Fermented turmeric: Pop for pain relief

Fermented turmeric: Pop for pain relief

Some things are a bit hippie, even for even me. This is one of them. But when ibuprofen becomes known as “vitamin I” in your house, it’s time to look at other ways to calm the joints and muscles we’ve been habitually riling up 3-5 times per week through our various athletic pursuits. ‘Cause old-ish + determined = ouch, and we don’t rally like we used to. So follow with me here if you’re in the same, slow-moving boat.

Looks like beer, tastes like tropical pop.

Looks like beer, tastes like tropical pop.

Short, unscientific story you can validate on your own: Turmeric, the ground root resembling ginger that makes curry yellow, has been used for its anti-inflammatory properties across cultures for centuries. Two problems, though: 1) Not everyone is going to take down a bowl of curried-whatever every day (although take a look at the nimble old folks in cultures that do), and 2) The beneficial element of turmeric, curcumin, isn’t readily absorbed by the body by itself. I had heard this, wrote off the idea of integrating turmeric into my diet for a while, then found this piece by Sarah Wilson. It explained that fermenting turmeric with whey, a protein-rich dairy by-product, made it easier for the body to process the part that helps calm inflammation and prevent cancer. Since I already love to leave crocks and jars of things, like sauerkraut and lacto-pickles, laying around my house to ferment and develop their pro-biotic goodness, I had to give it a go.

The result is a carbonated pop-like drink that was much better than I expected. It was sweet with its own distinct flavor – tropical, citrusy, with a banana-mango thing going on. We drank it in 4-5oz portions in the evening, after the gym, and it was lovely. Did it take away the aches and pains? Not entirely, but I was in the midst of prepping for the CrossFit Open and kicking the hell out of myself in a way that was beyond the reach of even the heavy drugs. Further experimentation at more reasonable workloads is on tap.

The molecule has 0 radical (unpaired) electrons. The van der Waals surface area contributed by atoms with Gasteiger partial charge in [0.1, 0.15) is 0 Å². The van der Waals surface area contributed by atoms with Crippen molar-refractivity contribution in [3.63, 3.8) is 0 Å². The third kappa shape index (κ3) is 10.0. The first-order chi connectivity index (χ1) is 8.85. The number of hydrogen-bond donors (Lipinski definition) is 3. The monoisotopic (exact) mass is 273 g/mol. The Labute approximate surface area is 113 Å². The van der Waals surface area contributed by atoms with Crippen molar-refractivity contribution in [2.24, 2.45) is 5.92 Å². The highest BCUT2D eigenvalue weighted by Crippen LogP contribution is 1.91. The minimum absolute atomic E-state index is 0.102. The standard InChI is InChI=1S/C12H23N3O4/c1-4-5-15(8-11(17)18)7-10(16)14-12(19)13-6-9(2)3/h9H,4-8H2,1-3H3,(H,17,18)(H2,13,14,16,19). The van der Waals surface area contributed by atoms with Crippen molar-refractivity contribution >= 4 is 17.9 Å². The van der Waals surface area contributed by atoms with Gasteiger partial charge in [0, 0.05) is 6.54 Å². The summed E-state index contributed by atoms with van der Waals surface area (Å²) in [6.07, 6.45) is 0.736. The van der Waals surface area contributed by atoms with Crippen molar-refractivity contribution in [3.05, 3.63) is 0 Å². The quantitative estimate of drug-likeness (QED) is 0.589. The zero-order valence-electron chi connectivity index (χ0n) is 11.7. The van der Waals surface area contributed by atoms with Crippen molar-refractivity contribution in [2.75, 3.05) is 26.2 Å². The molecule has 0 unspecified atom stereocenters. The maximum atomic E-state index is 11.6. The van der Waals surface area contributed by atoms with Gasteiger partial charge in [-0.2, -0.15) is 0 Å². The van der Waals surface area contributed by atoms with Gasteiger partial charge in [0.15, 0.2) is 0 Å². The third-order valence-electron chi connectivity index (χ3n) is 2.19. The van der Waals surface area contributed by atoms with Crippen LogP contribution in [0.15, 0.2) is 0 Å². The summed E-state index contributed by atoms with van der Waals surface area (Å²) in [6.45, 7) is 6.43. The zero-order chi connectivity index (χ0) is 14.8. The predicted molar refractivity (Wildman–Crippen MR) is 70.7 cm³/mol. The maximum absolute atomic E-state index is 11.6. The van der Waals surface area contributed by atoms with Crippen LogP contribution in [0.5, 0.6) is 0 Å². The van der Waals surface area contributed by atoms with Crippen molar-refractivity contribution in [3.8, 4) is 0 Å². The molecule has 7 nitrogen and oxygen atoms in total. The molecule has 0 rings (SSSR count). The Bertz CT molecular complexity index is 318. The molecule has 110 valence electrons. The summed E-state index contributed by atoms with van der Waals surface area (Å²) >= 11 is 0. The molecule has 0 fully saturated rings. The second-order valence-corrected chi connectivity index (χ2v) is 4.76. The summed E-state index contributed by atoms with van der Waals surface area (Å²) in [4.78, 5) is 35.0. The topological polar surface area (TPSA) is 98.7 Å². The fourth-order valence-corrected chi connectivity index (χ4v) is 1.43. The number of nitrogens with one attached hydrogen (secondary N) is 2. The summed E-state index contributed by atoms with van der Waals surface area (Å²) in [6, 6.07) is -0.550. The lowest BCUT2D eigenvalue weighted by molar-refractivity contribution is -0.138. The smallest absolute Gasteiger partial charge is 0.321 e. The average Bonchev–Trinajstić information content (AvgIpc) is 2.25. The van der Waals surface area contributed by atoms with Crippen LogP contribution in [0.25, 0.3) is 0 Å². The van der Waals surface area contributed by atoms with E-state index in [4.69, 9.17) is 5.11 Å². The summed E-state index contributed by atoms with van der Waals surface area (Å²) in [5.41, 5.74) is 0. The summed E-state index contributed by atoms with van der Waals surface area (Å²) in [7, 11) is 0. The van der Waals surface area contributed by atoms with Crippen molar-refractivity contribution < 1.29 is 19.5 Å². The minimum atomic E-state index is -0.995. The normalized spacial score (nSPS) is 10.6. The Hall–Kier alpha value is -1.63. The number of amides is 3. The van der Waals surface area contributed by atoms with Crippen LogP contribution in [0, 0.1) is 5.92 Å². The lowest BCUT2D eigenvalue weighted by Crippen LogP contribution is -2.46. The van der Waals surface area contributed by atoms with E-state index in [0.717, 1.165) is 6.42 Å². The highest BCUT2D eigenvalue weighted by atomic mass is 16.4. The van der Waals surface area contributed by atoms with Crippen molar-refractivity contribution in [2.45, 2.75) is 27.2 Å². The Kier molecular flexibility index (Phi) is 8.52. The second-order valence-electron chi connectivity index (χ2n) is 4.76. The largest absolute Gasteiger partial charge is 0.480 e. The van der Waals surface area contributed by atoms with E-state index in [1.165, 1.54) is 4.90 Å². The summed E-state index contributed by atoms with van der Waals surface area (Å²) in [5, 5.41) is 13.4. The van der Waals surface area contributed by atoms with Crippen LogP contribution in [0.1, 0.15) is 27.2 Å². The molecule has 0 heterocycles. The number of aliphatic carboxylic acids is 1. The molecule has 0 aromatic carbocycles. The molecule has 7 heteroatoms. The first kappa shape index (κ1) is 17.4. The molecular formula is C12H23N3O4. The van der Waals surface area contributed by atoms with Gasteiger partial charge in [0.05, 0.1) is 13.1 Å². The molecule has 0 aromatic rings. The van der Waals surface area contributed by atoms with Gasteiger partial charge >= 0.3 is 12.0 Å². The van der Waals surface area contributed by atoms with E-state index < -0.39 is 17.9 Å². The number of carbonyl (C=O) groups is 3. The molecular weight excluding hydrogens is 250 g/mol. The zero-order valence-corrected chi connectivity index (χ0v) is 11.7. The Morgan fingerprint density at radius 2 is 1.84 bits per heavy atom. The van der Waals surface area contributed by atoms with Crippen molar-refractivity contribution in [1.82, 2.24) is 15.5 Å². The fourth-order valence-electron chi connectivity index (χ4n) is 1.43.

Here’s her method for making this drink, with a few added notes and observations.

  • 1 cup thinly sliced turmeric, unpeeled (if you come up a little short, a bit of ginger in the mix is fine, too). In Buffalo, your best bet for price and quality is to hit up an ethnic market on the West Side like Vineeta International Foods. You can find it in a clamshell at Wegmans sometimes, but it’s hit-or-miss and can be shriveled and pricey. A 4oz clamshell yields about a cup of sliced turmeric.
  • 3/4 cup rice malt syrup (brown rice syrup). This was hard to find in Buffalo, and studies have said that it may contain high levels of arsenic like other rice products. Maybe opt instead for another low-glycemic sugar like maple, honey, or agave (the latter two let the turmeric flavor come through a little more).
  • 2 lemons or limes, or a combo of both (zest and juice); I used lemon
  • 6 cups water
  • 1/2 cup whey (leftover from another kitchen escapade, like making your own yogurt or cultured cream cheese or strained from store-bought yogurt)

    Whey strained from yogurt. This stuff freezes well, so do it once and portion it out for later.

    Whey strained from yogurt. This stuff freezes well, so do it once and portion it out for later.

Bring water, syrup and sliced turmeric to a boil in a medium pot. Simmer for 20 minutes. Cool to body temperature then add the lemon zest and juice. Transfer to a large 2L mason jar (or between two smaller ones). Add whey.

Stir, drape with a cloth so air can get to it, and sit on the counter for 4-5 days in hot weather, 6-7 in winter, or until slightly bubbly. Stir or shake a little occasionally. Strain the turmeric-ade into bottles or smaller ball jars and screw the lids on. Allow to carbonate for another 2-3 days at room temperature, and then put in the fridge. The original recipe said that it will last a week in the fridge before it goes vinegary, but I kept mine for two and it was fine.





  1. Kari
    August 3, 2015

    I am thinking of bottling some of this for our shop –any suggestions?

    • Devon
      August 28, 2015

      It’s definitely something with a short shelf life – 2 weeks at most – and carbonated, so bottles that can handle the pressure and can be clearly labeled with a “use by” date would be ideal. I’ve never seen anything like it for sale, but I bet there would be interest!


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